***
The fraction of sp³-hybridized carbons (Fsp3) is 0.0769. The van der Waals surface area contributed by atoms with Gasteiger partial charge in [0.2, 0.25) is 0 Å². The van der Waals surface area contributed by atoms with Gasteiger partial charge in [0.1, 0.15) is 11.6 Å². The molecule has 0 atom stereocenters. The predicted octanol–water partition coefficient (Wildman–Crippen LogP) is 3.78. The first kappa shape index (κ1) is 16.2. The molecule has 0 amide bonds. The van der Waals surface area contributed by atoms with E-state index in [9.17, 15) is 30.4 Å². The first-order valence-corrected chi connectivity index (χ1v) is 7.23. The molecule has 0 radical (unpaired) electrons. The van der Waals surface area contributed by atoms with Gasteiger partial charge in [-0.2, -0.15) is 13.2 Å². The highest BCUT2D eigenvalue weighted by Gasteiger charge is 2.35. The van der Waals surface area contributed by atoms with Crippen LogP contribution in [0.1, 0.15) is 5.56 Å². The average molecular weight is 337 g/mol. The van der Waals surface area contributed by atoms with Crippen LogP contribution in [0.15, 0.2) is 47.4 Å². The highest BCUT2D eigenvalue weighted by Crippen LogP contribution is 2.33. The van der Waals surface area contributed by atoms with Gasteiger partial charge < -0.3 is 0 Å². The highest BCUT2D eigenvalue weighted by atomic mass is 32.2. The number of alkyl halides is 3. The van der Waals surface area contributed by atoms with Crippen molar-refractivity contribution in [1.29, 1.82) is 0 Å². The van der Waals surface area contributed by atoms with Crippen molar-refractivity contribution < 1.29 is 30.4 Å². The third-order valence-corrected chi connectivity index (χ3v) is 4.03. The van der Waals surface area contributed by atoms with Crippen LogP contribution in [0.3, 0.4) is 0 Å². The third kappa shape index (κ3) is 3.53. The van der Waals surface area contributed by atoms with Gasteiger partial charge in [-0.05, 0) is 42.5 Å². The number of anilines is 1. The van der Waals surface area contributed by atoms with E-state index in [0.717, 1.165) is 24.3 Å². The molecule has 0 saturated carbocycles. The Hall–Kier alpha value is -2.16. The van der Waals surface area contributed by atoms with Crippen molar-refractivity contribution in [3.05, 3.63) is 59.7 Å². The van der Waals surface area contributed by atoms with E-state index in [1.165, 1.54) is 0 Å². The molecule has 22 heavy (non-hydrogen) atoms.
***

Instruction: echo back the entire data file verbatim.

The fraction of sp³-hybridized carbons (Fsp3) is 0.0769. The van der Waals surface area contributed by atoms with Gasteiger partial charge in [0.2, 0.25) is 0 Å². The van der Waals surface area contributed by atoms with Gasteiger partial charge in [0.1, 0.15) is 11.6 Å². The molecule has 0 atom stereocenters. The predicted octanol–water partition coefficient (Wildman–Crippen LogP) is 3.78. The first kappa shape index (κ1) is 16.2. The molecule has 0 amide bonds. The van der Waals surface area contributed by atoms with E-state index in [9.17, 15) is 30.4 Å². The first-order valence-corrected chi connectivity index (χ1v) is 7.23. The molecule has 0 radical (unpaired) electrons. The van der Waals surface area contributed by atoms with Gasteiger partial charge in [-0.2, -0.15) is 13.2 Å². The highest BCUT2D eigenvalue weighted by Gasteiger charge is 2.35. The van der Waals surface area contributed by atoms with Crippen LogP contribution in [0.1, 0.15) is 5.56 Å². The average molecular weight is 337 g/mol. The van der Waals surface area contributed by atoms with Crippen LogP contribution in [0.15, 0.2) is 47.4 Å². The highest BCUT2D eigenvalue weighted by Crippen LogP contribution is 2.33. The van der Waals surface area contributed by atoms with Gasteiger partial charge < -0.3 is 0 Å². The highest BCUT2D eigenvalue weighted by atomic mass is 32.2. The number of alkyl halides is 3. The van der Waals surface area contributed by atoms with Crippen molar-refractivity contribution in [1.29, 1.82) is 0 Å². The van der Waals surface area contributed by atoms with Crippen molar-refractivity contribution < 1.29 is 30.4 Å². The third-order valence-corrected chi connectivity index (χ3v) is 4.03. The van der Waals surface area contributed by atoms with Crippen LogP contribution in [0.3, 0.4) is 0 Å². The third kappa shape index (κ3) is 3.53. The van der Waals surface area contributed by atoms with Gasteiger partial charge in [-0.05, 0) is 42.5 Å². The number of anilines is 1. The van der Waals surface area contributed by atoms with E-state index in [0.717, 1.165) is 24.3 Å². The molecule has 0 saturated carbocycles. The Hall–Kier alpha value is -2.16. The van der Waals surface area contributed by atoms with Crippen molar-refractivity contribution in [3.05, 3.63) is 59.7 Å². The van der Waals surface area contributed by atoms with E-state index in [1.165, 1.54) is 0 Å². The molecule has 22 heavy (non-hydrogen) atoms.